Wednesday, April 13, 2005 | 10:57 a.m.
It's crunch time in the federal racketeering investigation at the Crazy Horse Too.
In an effort to streamline a decade-old case that has collected thousands of hours of wiretaps and piles of documents, federal prosecutors are trying to strike a deal with Crazy Horse Too owner Rick Rizzolo.
This explains why the topless nightclub kingpin, who is facing serious health problems, has yet to be charged in the case amid rumors since August that his indictment is imminent.
Eric Johnson, the federal prosecutor spearheading the epic probe, and Rizzolo's lead Las Vegas lawyer, Tony Sgro, don't want to talk about what's happening behind the scenes.
But I'm told that negotiations have picked up recently, and an offer from the government now is on the table.
Both sides have an incentive to strike an agreement.
For the government, it would free up more resources for other major investigations, such as the ongoing political corruption case stemming from the dirty dealings of another strip club owner, Michael Galardi.
For Rizzolo, it would mean finally getting the government off his back and a chance to start a new life.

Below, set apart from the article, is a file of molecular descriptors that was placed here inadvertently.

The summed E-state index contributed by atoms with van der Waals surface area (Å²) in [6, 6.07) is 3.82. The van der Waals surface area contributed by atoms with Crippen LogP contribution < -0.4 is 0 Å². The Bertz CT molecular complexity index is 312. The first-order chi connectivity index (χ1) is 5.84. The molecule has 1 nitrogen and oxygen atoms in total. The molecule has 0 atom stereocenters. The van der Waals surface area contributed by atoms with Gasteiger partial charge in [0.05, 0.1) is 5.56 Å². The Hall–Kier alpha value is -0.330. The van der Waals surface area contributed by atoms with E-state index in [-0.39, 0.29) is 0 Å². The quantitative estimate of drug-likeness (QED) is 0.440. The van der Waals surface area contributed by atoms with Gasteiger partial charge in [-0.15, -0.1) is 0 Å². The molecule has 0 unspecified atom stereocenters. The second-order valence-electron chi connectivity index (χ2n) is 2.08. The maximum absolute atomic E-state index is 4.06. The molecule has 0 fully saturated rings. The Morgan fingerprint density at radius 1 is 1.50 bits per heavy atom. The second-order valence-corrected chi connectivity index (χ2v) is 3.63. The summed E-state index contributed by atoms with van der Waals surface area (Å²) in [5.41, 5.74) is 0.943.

Prosecutors already have informed Rizzolo's lawyers of the charges he's facing as the hands-on proprietor of the popular Crazy Horse Too.
They have alleged that Rizzolo condoned a pattern of lawlessness at the club.
You name it -- prostitution, drug trafficking, beating up and stealing money from customers, hiding cash from the IRS and even giving kickbacks to cabbies -- and it is reported to have taken place at the Crazy Horse.
During the investigation the FBI planted bugs everywhere at the nightclub and at some of Rizzolo's favorite upscale restaurants around town.
Lately federal authorities have put the word out that their case has been bolstered by cooperating underworld figures in New York. Jailed Bonanno crime family members are said to have provided information about Rizzolo and his activities in Las Vegas.
One of Rizzolo's former shift managers, Vinny Faraci, is the son of a reputed ranking member of the Bonanno family. Faraci abruptly parted ways with Rizzolo in February to pursue a business venture (the opening of a topless club) in Cabo San Lucas, Mexico.
As Rizzolo contemplates a deal, the lives of many, including his own flesh and blood, hang in the balance. Prosecutors, for example, probably would stop pursuing charges against several of Rizzolo's family members, including his father, who work at the Crazy Horse, if an agreement is reached.
The choice, however, won't be easy for Rizzolo, who has had two heart attacks and three open heart surgeries in the last several months.
The government isn't likely to accept anything less than time behind bars, a large fine and Rizzolo's permanent departure from the Crazy Horse Too.
But that may be a small price to pay if it means keeping his family together and -- at long last -- finding some peace of mind.